Mom and the ladies at church turned eggs into ornaments. They sold enough of these, at 75 cents each, to put a kitchen in our church.

Mom’s art projects were a hit with the Sunday school kids. Here’s a three-dimensional angel ornament she made with them. I recognize her style, so I imagine she painted this one as a sample. The paint has faded over the years.

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Toward the end of her life, Mom painted with acrylics. This is the Holy Spirit watching over Mary and the Baby. Mom liked to envision the Holy Spirit as a colorful bird, capable of influencing folks quite convincingly.


My mother didn’t like a lot of mushy gush. She avoided sentimentality in words and on greeting cards. But since I had warning the cancer would soon overtake her, I was determined to say my piece, my happy piece before she died. So these were some of my last words to Mom: “Your creativity has inspired me since I was a little girl and made me the person I am.”

This is what I know about the death of a parent, especially written for those of you yet to experience this sad time:

 You never lose the person’s legacy to you. You never lose their spirit.

Your mom or dad won’t go away. Not all the way away.



Losing Mom: A Life in the Details


Nancy Kiehne Miniature Books

In recent years, I’ve wondered: Is life about the big picture or is life in the details?

The big picture is good. It keeps us from wasting time on things that don’t matter. It enables us to step back and analyze problems, trends, and accomplishments. The big picture lets us rise above pettiness.

But details are good too. Your fingers trace the geometric design on a throw pillow. Your eyes catch the wink of a favorite cousin. You hear the clack of the roller coaster the second your feet hit the boardwalk. Details help us mark our days with appreciation and whimsy.

My mother died on Friday after a short bout with cancer. I prayed she would go once the pain became intense.

And so the job, or perhaps I should say the honor, of mourning her begins.

Do I grieve the big things? The loss of a mother. The ending of an era. The last parent.

Or do I grieve the small things, the details? I unpack Easter rabbits she painted and recall how Mom loved holidays. My grandson flies his first kite, and I can’t phone her with the news. I take out a recipe card, and there’s my mother’s handwriting.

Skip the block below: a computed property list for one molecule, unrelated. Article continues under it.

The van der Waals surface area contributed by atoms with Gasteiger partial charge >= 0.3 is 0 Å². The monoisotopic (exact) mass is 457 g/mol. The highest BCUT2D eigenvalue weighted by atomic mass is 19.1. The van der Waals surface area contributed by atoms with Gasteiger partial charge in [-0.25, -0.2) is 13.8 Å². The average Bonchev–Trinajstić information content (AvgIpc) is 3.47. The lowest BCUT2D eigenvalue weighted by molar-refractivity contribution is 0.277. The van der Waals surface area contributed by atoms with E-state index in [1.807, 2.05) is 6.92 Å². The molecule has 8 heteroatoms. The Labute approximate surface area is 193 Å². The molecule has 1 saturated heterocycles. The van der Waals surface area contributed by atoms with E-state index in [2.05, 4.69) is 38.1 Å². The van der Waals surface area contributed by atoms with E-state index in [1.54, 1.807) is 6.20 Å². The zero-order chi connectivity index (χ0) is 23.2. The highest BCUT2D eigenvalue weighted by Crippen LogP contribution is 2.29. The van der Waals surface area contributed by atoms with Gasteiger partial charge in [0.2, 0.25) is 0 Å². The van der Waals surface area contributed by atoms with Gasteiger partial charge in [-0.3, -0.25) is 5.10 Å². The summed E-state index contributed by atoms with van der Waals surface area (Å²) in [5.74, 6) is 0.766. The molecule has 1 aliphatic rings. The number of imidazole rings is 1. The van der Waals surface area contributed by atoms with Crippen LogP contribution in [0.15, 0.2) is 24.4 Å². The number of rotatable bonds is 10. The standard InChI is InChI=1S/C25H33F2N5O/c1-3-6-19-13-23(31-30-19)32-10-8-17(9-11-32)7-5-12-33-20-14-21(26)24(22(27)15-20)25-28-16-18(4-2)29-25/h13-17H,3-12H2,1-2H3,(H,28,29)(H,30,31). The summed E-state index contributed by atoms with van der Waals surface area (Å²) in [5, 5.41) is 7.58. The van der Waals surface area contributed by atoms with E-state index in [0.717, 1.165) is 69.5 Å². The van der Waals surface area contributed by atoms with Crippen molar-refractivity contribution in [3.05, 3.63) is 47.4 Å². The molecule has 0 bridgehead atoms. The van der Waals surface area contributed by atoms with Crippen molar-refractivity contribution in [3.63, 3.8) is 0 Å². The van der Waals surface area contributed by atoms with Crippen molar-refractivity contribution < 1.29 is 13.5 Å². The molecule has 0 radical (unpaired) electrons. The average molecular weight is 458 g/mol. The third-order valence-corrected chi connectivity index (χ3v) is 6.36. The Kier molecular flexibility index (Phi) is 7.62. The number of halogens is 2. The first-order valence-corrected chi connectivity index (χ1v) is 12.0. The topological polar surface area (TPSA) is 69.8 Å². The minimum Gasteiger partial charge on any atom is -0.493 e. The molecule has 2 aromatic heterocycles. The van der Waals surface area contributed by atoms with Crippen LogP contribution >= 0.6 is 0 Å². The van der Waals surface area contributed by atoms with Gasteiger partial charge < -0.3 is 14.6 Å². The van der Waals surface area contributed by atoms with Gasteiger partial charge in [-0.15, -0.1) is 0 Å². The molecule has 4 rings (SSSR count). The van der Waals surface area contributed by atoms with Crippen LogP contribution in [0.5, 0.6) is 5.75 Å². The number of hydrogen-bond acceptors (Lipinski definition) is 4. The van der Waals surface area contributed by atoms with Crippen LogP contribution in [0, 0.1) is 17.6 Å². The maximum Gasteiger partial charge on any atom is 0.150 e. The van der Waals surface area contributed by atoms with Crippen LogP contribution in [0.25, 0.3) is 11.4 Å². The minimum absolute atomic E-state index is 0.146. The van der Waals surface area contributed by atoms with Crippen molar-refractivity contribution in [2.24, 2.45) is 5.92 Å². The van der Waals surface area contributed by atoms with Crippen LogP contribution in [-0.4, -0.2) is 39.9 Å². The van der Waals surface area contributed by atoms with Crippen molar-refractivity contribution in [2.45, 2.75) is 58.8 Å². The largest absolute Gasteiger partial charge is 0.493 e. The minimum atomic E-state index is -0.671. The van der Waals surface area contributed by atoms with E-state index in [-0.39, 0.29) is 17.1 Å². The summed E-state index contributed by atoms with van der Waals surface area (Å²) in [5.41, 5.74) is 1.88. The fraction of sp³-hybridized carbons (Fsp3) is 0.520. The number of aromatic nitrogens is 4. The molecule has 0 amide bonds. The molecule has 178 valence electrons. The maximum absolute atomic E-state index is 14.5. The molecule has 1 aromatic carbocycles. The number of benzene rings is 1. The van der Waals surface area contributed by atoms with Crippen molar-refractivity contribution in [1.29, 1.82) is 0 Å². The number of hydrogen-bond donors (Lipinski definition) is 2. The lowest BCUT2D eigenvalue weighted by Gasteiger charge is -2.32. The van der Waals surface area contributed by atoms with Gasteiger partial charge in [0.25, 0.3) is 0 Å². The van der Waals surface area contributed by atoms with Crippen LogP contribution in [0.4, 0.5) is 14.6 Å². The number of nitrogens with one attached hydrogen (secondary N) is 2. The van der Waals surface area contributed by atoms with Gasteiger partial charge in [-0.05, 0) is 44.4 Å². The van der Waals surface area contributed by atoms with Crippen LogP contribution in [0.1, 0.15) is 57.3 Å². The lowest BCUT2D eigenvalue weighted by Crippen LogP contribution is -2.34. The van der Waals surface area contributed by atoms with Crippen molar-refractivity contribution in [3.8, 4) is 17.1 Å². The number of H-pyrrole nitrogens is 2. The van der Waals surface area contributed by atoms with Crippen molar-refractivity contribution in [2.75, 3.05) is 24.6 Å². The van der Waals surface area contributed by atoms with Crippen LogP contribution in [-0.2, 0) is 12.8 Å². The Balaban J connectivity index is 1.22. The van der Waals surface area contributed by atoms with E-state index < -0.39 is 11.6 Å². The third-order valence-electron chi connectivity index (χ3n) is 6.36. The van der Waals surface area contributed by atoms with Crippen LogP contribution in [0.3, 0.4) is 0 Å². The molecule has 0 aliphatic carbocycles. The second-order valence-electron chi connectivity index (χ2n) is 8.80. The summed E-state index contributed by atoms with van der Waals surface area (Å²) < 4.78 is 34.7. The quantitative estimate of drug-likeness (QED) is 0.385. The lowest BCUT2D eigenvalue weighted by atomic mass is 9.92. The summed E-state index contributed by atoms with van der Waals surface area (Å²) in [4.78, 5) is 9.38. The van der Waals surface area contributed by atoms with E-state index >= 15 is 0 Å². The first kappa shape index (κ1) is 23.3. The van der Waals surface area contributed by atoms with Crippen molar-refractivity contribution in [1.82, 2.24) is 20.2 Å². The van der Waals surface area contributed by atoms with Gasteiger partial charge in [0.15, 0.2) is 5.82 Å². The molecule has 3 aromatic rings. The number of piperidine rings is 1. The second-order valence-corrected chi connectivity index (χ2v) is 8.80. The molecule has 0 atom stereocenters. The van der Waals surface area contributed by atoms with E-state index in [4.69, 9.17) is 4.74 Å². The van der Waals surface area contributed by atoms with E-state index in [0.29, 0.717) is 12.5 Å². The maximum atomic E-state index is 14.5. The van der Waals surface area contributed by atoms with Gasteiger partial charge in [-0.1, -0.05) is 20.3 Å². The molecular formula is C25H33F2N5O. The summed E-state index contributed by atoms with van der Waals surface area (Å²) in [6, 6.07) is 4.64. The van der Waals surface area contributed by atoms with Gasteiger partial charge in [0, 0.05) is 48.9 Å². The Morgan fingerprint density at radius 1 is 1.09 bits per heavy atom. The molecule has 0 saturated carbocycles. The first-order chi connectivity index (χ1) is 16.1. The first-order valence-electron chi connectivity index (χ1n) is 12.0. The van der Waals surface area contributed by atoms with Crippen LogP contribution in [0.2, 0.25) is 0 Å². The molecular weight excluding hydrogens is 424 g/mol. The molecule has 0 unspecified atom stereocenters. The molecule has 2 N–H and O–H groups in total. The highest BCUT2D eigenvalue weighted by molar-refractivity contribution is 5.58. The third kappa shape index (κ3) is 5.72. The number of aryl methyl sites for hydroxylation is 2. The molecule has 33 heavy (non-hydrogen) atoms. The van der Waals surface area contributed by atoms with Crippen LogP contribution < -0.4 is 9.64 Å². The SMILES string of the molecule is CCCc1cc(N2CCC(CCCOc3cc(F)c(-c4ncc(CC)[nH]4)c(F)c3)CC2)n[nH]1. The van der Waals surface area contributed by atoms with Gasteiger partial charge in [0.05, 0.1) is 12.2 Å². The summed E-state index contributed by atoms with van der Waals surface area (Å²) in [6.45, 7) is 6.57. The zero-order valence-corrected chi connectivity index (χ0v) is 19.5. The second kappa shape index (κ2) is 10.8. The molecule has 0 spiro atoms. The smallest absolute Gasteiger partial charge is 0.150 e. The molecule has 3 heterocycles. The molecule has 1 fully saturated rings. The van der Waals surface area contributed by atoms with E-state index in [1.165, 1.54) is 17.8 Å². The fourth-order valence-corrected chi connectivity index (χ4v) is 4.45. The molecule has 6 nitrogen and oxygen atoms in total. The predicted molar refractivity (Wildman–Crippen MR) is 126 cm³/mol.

Mom was a collector. In the photo above, you see some of her miniatures: books, animal figurines, tiny houses, a doll, and doll house furniture.

And she was an artist. Here are those Easter rabbits.

For collectors and artists, it’s all about the details. And although this grief is new, I’m thinking that’s how it will go for me. Photo by photo, memento by memento, flashback by flashback, I’ll miss my mother. I’ll miss her in the details.

But I’m not complaining! For as the big picture tells me, who would want it any other way?

What about you? Have you lost your mom? Any words of wisdom for those of us fresh to the loss?

Photo Below: My mom, Nancy Kiehne, on her 90th birthday in December


Fling Wide the Portals!



I stood in church two weeks ago singing from our new Presbyterian hymnal, which is PURPLE! 

“We don’t wear purple,” was one of my great-aunt’s credos. Now every week, I hold a purple hymnal. The Frozen Chosen, as the Presbyterians were fondly (?) called years ago, are letting loose.

As we sang “Lift Up Your Heads, Ye Mighty Gates,” a line from that purple hymnal landed in my own head and stuck:


“Fling wide the portals of your heart.”


What a line!  What a challenge!

And that’s my holiday wish for you and for me. Fling wide those portals.

To the new, the daunting, the creative, the unusual, the refreshing, the funny, and the irresistible.

Like the Christmas angel above, stand with outstretched arms.

Happy holidays and here’s to the promise of 2015!


Angel Arms


My mom, Nancy Kiehne painted the angel. You can see more of her work at http://nancykiehne.tumblr.com/